If one hundred marketers were brought into a room and asked to explain what it takes to be successful, nearly all would respond by saying success starts by offering customers something they want. For most marketers, this means providing products or services they believe are of interest to their target market. How do they know this? Typically by conducting market research and essentially asking customers: “Would you buy this product if it fits your needs?”
For thousands of years, sellers of goods and services have understood the most important step in the process of getting someone to make a purchase is to first get them involved with what is being sold. For food products, this can be achieved by encouraging customers to try the product through the use of free samples. For furniture products, take-it-home-and-try-it promotions are widely used. And for online services, it is common to see free 30-day trials.
While the idea of getting people to try something before they buy it is far from being new, so-called experiential marketing methods, designed to immerse potential customers in a product prior to making a commitment, have grown rapidly. Unlike old-style product giveaways, experiential marketing is as much about the environment and the interaction as it is about the products being sampled. One of the most common experiential marketing approaches is to attract a large number of people to a specific location, where products are then consumed as part of a social event. To do this, brands may engage an experiential marketing specialist to coordinate the event. For instance, a company like House Party, offers marketers the ability to have their products be the centerpiece of hundreds of parties, often held on the same day.
Other examples of how companies are deploying experiential marketing are discussed in this Shopper Marketing Magazine story. One example looks at how Target’s after-hours shopping spree, aimed a college students heading back to school, not only helps the retailer but also is used to promote major product suppliers including Coca-Cola. Other examples include Meow Mix cat food, which placed a special mobile recording studio in New York City, where hundreds of people recorded their own version of the now classic “meow mix” jingle, and Chobani yogurt, which promoted its new breakfast product outside train and bus stations, and even offered people a bike ride to work while they sampled the product.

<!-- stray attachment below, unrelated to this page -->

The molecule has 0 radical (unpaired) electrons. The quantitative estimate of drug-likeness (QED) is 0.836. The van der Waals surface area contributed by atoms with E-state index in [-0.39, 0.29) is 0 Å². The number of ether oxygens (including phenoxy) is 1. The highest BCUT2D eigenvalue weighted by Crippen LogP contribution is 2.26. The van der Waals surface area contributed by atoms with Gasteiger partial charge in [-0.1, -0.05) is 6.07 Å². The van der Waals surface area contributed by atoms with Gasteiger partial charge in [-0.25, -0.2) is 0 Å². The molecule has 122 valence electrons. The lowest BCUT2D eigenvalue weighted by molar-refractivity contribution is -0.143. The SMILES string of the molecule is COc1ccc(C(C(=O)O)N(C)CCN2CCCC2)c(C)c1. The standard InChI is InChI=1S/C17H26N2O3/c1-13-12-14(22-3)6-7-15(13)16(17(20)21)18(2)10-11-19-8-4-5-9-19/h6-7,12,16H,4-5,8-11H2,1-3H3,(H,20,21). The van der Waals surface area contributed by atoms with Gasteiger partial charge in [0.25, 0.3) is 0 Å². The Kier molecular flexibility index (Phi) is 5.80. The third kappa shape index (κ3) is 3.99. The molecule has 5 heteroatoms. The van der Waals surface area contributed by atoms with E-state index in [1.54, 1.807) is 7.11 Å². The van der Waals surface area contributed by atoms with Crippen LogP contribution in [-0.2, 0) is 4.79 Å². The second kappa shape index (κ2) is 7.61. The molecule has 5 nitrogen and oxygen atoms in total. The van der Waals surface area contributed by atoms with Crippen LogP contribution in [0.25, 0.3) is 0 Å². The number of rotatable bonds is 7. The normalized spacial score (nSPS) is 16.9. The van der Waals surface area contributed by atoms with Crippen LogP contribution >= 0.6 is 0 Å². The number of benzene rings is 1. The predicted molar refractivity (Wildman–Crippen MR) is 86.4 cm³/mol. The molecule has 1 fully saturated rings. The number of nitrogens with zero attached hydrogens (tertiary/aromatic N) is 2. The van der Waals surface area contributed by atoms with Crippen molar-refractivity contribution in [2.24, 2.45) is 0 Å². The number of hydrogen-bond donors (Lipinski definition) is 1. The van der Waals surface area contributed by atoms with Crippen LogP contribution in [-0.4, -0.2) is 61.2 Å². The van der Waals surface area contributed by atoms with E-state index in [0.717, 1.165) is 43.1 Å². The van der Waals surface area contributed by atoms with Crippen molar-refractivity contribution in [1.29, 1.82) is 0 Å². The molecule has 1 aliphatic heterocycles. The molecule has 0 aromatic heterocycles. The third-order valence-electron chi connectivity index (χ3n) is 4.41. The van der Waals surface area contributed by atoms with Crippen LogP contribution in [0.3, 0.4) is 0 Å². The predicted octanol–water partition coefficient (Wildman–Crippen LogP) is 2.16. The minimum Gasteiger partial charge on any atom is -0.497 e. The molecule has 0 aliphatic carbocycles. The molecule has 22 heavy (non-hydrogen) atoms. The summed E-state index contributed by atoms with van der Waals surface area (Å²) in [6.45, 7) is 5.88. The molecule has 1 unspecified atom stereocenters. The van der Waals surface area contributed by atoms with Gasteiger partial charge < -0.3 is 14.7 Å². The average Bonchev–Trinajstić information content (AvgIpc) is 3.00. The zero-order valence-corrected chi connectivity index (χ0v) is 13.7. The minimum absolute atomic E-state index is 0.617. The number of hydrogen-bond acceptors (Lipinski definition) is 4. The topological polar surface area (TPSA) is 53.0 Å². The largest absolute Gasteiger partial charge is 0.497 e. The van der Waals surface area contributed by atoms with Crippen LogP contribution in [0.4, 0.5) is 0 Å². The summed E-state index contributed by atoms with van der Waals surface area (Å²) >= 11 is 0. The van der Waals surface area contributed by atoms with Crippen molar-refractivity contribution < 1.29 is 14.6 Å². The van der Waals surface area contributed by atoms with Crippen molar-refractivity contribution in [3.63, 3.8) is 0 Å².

It has been over eleven years since our Marketing Stories section first posted a news item related to social media impact on marketing. That story from E-Commerce Times wondered about the future marketing opportunities social sites offered, though the only social media outlets mentioned at the time were LinkedIn and, two sites that are now gone, Friendster and Orkut. By 2009, when we first discussed social media in one of our first Marketing Blog postings, the effects social media was having on marketing was becoming a little clearer though there were still many who wondered whether Facebook, Twitter, and other sites would ever grow to become the power players they are now.
One of the problems in seeing the future of social media back then is that, from a marketing perspective, social media does not fall easily into just one Marketing category. Instead, it offers benefits across many marketing areas including customer service, public relations, advertising, sales promotion, marketing research, and the list goes on.
Because of the benefits it offers marketers, social media is akin, to say, using Excel. How? Well, spreadsheet calculations help marketers with many marketing decisions, from defining markets to estimating product demand to assessing the best price to charge and many more. Social media is also quickly becoming a tool for nearly all marketing areas. Of course, the big difference is that customers do not interact with a marketer’s spreadsheets, while interaction is required for social media to be effective. But just as all marketers need to be skilled in using spreadsheets, the day is quickly coming when those involved in research or product development or promotion or distribution or pricing or customer service or most other marketing tasks will need to be well-schooled in using social media.
And just to drive this point home a little more, the influence of social media continues to expand, as companies are finding new ways to obtain value. As discussed in this Re/code story, the leading social media sites are actively moving to offering social “Buy Now” buttons in an effort to expand retail sales. These buttons would not only be tied to sponsor-supported promotional postings, but may also be displayed when someone comments favorably about a product or service. While the story notes there are still challenges ahead before “social commerce” can take hold, given how social media has overcome naysayers in the past, don’t be surprised if social “Buy Now” buttons are the next big thing.